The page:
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TV Standard: What is the Difference Between NTSC and PAL?

1. What are NTSC, PAL and SECAM?

NTSC (National Television Standards Committee) is a standard used in North America and Japan. It has the ability to display up to 525 lines of resolution. PAL (Phase Alternating Line), a standard used almost everywhere else in the world, has the ability to display 625 lines of resolution. SECAM (Sequential Color Memory) is used sparingly around the world and can be found in France, parts of Greece, Eastern Europe, Russia, Africa and a few other parts of the world. However, any SECAM country can display PAL tapes in full color, but not all PAL countries can display all SECAM tapes in color. Only if they are true SECAM and not MESECAM can those VCR's display SECAM.

ntsc-pal-secam

 

2. What video standard does my country use?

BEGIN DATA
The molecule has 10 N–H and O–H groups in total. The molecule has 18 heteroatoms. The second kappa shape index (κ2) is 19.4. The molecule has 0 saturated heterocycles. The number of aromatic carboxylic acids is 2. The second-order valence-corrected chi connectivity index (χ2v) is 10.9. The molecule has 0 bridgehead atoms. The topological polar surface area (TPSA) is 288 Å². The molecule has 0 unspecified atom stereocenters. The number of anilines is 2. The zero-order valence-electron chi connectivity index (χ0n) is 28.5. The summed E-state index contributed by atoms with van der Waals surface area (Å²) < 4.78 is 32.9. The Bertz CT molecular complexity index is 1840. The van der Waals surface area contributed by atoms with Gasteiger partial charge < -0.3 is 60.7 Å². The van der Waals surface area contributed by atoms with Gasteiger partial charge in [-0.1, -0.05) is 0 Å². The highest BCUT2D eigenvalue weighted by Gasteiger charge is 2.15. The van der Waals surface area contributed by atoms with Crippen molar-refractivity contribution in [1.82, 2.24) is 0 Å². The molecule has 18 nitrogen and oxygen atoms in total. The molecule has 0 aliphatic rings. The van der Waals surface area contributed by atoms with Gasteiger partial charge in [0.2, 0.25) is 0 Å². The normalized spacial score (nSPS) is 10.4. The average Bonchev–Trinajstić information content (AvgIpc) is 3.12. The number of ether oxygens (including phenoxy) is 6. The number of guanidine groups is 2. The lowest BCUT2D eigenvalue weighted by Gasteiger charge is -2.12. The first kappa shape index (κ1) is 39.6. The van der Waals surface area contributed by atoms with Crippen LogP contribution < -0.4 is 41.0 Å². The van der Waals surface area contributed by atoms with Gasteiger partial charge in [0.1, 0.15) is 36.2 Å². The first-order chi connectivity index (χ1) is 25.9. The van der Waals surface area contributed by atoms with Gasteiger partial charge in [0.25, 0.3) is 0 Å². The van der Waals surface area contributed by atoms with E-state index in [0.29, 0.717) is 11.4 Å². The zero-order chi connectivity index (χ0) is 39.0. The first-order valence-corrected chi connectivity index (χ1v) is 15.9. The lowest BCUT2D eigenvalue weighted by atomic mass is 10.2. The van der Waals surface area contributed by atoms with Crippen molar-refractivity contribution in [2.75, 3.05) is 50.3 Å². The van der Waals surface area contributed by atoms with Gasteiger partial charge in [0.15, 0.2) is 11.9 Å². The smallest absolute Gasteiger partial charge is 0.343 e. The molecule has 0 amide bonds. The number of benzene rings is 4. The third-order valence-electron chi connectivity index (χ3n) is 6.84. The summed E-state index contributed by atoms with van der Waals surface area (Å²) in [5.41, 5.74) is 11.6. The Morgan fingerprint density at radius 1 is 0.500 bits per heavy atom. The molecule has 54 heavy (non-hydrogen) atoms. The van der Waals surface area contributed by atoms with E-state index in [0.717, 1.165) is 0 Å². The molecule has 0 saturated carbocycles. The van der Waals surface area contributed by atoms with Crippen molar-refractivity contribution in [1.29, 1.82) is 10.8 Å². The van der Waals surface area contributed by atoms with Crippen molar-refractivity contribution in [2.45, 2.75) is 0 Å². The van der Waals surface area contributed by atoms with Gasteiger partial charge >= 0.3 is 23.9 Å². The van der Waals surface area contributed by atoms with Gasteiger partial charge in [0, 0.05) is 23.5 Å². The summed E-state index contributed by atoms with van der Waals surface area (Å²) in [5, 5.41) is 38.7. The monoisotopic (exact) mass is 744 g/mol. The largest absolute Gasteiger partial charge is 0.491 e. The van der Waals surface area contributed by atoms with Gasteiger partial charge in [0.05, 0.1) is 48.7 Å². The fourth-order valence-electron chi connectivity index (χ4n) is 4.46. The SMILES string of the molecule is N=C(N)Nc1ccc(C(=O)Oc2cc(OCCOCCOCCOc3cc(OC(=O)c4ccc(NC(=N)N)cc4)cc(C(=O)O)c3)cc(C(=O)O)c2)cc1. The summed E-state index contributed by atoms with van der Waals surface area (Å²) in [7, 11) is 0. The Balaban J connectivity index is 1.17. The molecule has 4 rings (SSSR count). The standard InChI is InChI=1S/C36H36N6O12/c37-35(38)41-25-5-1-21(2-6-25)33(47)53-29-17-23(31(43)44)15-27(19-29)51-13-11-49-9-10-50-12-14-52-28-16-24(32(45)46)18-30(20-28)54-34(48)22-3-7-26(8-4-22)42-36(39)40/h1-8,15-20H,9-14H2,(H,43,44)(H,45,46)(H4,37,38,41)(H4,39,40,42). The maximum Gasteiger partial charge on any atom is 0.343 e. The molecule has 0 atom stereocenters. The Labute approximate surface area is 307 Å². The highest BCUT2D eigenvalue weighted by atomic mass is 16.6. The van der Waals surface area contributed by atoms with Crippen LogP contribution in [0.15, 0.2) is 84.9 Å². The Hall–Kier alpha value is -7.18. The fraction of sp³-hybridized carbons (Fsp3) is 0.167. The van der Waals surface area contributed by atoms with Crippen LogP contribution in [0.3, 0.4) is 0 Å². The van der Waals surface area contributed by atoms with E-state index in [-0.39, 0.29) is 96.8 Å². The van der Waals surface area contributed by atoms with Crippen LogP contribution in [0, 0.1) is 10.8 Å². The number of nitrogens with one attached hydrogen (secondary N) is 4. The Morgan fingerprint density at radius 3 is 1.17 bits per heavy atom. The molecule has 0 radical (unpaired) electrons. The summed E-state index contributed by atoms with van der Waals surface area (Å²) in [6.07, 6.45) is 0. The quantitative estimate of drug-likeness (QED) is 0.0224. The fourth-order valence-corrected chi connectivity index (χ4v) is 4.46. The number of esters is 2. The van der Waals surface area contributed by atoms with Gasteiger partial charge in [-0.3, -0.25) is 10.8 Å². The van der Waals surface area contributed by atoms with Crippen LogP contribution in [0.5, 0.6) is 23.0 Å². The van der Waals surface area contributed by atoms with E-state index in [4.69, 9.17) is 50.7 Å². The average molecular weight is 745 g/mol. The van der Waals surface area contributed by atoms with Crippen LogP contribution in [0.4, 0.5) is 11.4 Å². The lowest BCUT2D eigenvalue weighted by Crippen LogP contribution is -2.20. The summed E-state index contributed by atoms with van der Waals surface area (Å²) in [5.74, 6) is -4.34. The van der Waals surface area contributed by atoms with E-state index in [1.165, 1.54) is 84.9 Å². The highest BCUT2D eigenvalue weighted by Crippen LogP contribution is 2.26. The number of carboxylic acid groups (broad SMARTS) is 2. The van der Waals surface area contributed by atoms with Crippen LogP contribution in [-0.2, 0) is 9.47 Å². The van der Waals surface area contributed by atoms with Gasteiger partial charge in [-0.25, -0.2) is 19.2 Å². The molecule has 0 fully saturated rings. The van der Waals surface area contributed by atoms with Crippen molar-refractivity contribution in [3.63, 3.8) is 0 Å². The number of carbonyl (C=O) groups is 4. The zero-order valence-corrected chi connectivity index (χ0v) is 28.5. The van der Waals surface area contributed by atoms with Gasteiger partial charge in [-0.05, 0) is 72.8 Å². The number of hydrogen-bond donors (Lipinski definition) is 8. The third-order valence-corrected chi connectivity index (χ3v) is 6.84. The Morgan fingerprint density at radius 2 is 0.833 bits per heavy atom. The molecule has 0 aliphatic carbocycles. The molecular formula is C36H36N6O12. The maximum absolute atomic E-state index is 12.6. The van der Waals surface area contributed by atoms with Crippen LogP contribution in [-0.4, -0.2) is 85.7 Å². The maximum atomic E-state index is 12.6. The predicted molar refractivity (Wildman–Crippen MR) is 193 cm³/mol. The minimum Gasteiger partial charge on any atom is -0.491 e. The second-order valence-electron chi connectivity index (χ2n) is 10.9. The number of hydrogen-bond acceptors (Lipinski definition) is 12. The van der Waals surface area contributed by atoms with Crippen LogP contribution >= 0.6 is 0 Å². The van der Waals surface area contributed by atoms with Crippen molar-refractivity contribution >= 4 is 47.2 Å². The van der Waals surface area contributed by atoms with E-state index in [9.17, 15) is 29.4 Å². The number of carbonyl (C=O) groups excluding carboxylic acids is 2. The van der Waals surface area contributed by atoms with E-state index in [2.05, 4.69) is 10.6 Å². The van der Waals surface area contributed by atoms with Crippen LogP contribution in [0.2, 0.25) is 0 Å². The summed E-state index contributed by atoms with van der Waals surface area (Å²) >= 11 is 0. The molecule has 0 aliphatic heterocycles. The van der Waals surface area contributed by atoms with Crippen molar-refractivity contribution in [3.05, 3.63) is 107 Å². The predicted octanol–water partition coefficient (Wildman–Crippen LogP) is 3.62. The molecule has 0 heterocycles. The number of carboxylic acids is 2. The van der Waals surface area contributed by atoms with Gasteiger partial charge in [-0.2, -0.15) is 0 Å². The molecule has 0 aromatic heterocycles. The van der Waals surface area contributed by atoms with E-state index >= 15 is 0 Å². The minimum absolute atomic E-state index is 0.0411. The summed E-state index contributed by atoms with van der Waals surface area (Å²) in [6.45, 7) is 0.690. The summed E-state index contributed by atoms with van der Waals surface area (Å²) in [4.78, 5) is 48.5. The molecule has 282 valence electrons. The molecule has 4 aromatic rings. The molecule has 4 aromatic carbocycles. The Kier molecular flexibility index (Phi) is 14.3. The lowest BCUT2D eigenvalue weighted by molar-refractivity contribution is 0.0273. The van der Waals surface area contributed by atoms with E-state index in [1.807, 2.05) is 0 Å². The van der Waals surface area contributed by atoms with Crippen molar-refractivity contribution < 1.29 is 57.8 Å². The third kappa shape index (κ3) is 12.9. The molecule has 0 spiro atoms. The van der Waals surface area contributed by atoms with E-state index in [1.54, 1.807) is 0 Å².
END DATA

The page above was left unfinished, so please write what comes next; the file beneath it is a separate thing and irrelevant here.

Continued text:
If you're in North America, Japan, Korea, the Philippines and parts of South America, you use NTSC. Most other areas of the world use PAL or SECAM. Half of Brazil uses NTSC while the other half uses PAL-M. Argentina, Uruguay and Paraguay use PAL-N. The rest of the world uses mainly PAL. If you're unsure what your video standard is, contact your local cable or broadcast company. Also, on the back of most videotape is indicating what video standard the tape is. This is a good representation of what your video standard is.

 

3. Do I need special types of videotapes to record in different video standards?

No, videotapes are blank. You can get a blank tape and record any video standard onto it.

 

4. How do I watch overseas videotapes?

Videotapes come in variety standards, each incompatible with the other. To watch videotapes from overseas that are not the same video standard as your own, you'll need what is called a multisystem VCR and a multisystem TV, or a Digital Video Standards Converter and VCR, or a VCR with a built-in Converter.

 

5. What is a multisystem VCR?

Different areas of the world use different video standards. North America uses NTSC, Europe uses PAL and SECAM, and South America uses PAL-M, PAL-N, PAL and NTSC. Almost every area of the world has a mixture of video standards. Unfortunately, none of these standards are compatible with each other. A multisystem VCR has the ability to play videotapes of different video standards.